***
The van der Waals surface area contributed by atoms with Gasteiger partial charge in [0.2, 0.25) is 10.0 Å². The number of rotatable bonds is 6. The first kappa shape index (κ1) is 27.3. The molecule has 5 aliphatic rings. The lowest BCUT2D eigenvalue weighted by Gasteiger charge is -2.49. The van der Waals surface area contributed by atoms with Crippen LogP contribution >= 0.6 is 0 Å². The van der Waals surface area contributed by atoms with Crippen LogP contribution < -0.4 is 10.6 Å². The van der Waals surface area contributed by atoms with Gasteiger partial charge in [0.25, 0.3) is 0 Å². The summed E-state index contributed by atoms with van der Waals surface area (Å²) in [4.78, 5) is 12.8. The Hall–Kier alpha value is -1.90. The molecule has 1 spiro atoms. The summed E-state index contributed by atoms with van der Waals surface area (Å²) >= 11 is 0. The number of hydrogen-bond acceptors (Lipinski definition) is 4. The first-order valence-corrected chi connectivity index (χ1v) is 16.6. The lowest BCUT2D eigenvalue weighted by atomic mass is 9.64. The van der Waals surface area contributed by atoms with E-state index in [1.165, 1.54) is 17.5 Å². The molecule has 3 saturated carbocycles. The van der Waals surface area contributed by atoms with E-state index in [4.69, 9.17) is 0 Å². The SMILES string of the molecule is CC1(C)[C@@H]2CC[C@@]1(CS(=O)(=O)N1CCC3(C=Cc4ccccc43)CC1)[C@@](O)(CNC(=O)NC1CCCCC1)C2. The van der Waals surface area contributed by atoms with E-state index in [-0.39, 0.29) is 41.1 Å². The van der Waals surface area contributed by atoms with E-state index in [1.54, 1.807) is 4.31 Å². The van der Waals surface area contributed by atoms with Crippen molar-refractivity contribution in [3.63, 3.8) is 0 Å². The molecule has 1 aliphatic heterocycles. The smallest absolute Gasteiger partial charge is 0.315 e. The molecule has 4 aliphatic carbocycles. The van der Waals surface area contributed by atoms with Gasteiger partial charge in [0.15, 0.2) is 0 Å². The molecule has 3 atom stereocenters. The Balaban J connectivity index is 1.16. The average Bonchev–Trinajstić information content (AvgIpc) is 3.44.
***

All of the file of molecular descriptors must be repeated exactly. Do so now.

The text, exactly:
The van der Waals surface area contributed by atoms with Gasteiger partial charge in [0.2, 0.25) is 10.0 Å². The number of rotatable bonds is 6. The first kappa shape index (κ1) is 27.3. The molecule has 5 aliphatic rings. The lowest BCUT2D eigenvalue weighted by Gasteiger charge is -2.49. The van der Waals surface area contributed by atoms with Crippen LogP contribution >= 0.6 is 0 Å². The van der Waals surface area contributed by atoms with Crippen LogP contribution < -0.4 is 10.6 Å². The van der Waals surface area contributed by atoms with Gasteiger partial charge in [0.25, 0.3) is 0 Å². The summed E-state index contributed by atoms with van der Waals surface area (Å²) in [4.78, 5) is 12.8. The Hall–Kier alpha value is -1.90. The molecule has 1 spiro atoms. The summed E-state index contributed by atoms with van der Waals surface area (Å²) >= 11 is 0. The number of hydrogen-bond acceptors (Lipinski definition) is 4. The first-order valence-corrected chi connectivity index (χ1v) is 16.6. The lowest BCUT2D eigenvalue weighted by atomic mass is 9.64. The van der Waals surface area contributed by atoms with E-state index in [1.165, 1.54) is 17.5 Å². The molecule has 3 saturated carbocycles. The van der Waals surface area contributed by atoms with E-state index in [4.69, 9.17) is 0 Å². The SMILES string of the molecule is CC1(C)[C@@H]2CC[C@@]1(CS(=O)(=O)N1CCC3(C=Cc4ccccc43)CC1)[C@@](O)(CNC(=O)NC1CCCCC1)C2. The van der Waals surface area contributed by atoms with E-state index in [-0.39, 0.29) is 41.1 Å². The van der Waals surface area contributed by atoms with E-state index in [1.54, 1.807) is 4.31 Å². The van der Waals surface area contributed by atoms with Crippen molar-refractivity contribution in [3.63, 3.8) is 0 Å². The molecule has 1 aliphatic heterocycles. The smallest absolute Gasteiger partial charge is 0.315 e. The molecule has 4 aliphatic carbocycles. The van der Waals surface area contributed by atoms with Gasteiger partial charge in [0.15, 0.2) is 0 Å². The molecule has 3 atom stereocenters. The Balaban J connectivity index is 1.16. The average Bonchev–Trinajstić information content (AvgIpc) is 3.44.